Handbook of Research on Learning and Instruction (Educational Psychology Handbook)
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During the past 30 years, researchers have made exciting progress in the science of learning (i.e., how people learn) and the science of instruction (i.e., how to help people learn). This second edition of the Handbook of Research on Learning and Instruction is intended to provide an overview of these research advances. With chapters written by leading researchers from around the world, this volume examines learning and instruction in a variety of learning environments including in classrooms and out of classrooms, and with a variety of learners including K-16 students and adult learners. Contributors to this volume demonstrate how and why educational practice should be guided by research evidence concerning what works in instruction. The Handbook is written at a level that is appropriate for graduate students, researchers, and practitioners interested in an evidence-based approach to learning and instruction.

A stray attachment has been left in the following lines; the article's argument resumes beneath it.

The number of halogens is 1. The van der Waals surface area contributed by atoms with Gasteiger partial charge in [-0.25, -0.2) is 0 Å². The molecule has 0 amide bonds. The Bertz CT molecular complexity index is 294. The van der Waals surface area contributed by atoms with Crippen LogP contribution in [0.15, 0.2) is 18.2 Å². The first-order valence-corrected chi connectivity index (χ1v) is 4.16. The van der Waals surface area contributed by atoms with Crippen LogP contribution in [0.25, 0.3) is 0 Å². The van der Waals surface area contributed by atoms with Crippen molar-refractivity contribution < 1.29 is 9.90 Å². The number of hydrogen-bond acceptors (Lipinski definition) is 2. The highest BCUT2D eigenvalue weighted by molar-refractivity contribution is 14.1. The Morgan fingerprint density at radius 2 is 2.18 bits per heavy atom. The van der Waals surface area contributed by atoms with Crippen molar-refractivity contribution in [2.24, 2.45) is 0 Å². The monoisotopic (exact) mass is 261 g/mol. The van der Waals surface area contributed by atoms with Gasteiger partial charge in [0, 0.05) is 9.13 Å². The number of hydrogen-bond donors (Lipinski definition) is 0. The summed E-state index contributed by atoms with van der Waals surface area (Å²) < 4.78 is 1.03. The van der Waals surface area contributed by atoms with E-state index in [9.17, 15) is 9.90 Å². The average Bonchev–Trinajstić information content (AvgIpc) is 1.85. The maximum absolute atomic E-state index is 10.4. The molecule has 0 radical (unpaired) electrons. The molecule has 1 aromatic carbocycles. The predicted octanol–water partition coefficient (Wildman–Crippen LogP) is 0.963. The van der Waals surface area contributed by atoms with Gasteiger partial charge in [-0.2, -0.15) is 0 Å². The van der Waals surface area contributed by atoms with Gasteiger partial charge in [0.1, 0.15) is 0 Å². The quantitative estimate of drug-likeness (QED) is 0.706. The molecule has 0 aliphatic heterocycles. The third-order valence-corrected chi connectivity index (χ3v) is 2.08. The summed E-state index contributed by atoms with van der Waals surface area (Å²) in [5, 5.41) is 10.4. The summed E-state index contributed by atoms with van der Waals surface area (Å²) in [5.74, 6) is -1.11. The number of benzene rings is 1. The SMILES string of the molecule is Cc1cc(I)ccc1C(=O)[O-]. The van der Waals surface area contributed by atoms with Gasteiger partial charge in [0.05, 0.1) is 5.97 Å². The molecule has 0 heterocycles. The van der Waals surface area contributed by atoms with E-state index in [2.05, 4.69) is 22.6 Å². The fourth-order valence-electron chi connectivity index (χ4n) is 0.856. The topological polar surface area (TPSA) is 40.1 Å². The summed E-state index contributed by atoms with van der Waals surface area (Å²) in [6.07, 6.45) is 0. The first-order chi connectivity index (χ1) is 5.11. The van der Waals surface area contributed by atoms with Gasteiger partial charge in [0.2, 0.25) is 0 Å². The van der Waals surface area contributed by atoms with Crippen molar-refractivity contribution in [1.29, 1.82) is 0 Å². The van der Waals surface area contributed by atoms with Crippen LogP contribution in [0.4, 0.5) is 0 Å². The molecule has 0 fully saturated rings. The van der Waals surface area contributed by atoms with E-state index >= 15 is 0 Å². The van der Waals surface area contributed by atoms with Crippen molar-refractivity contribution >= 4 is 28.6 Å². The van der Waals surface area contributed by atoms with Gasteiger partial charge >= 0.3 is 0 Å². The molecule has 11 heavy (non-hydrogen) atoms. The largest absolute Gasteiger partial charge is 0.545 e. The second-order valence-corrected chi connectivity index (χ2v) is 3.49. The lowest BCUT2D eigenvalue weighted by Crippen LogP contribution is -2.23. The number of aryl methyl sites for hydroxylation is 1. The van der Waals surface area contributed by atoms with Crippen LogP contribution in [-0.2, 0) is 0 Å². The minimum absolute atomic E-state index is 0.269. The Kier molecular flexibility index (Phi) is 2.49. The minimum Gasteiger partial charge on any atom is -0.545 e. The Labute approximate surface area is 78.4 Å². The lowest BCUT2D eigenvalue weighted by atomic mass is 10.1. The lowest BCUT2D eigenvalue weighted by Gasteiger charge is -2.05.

The book is divided into two sections: learning and instruction. The learning section consists of chapters on how people learn in reading, writing, mathematics, science, history, second language, and physical education, as well as how people acquire the knowledge and processes required for critical thinking, studying, self-regulation, and motivation. The instruction section consists of chapters on effective instructional methods―feedback, examples, questioning, tutoring, visualizations, simulations, inquiry, discussion, collaboration, peer modeling, and adaptive instruction.
Each chapter in this second edition of the Handbook has been thoroughly revised to integrate recent advances in the field of educational psychology. Two chapters have been added to reflect advances in both helping students develop learning strategies and using technology to individualize instruction. As with the first edition, this updated volume showcases the best research being done on learning and instruction by traversing a broad array of academic domains, learning constructs, and instructional methods.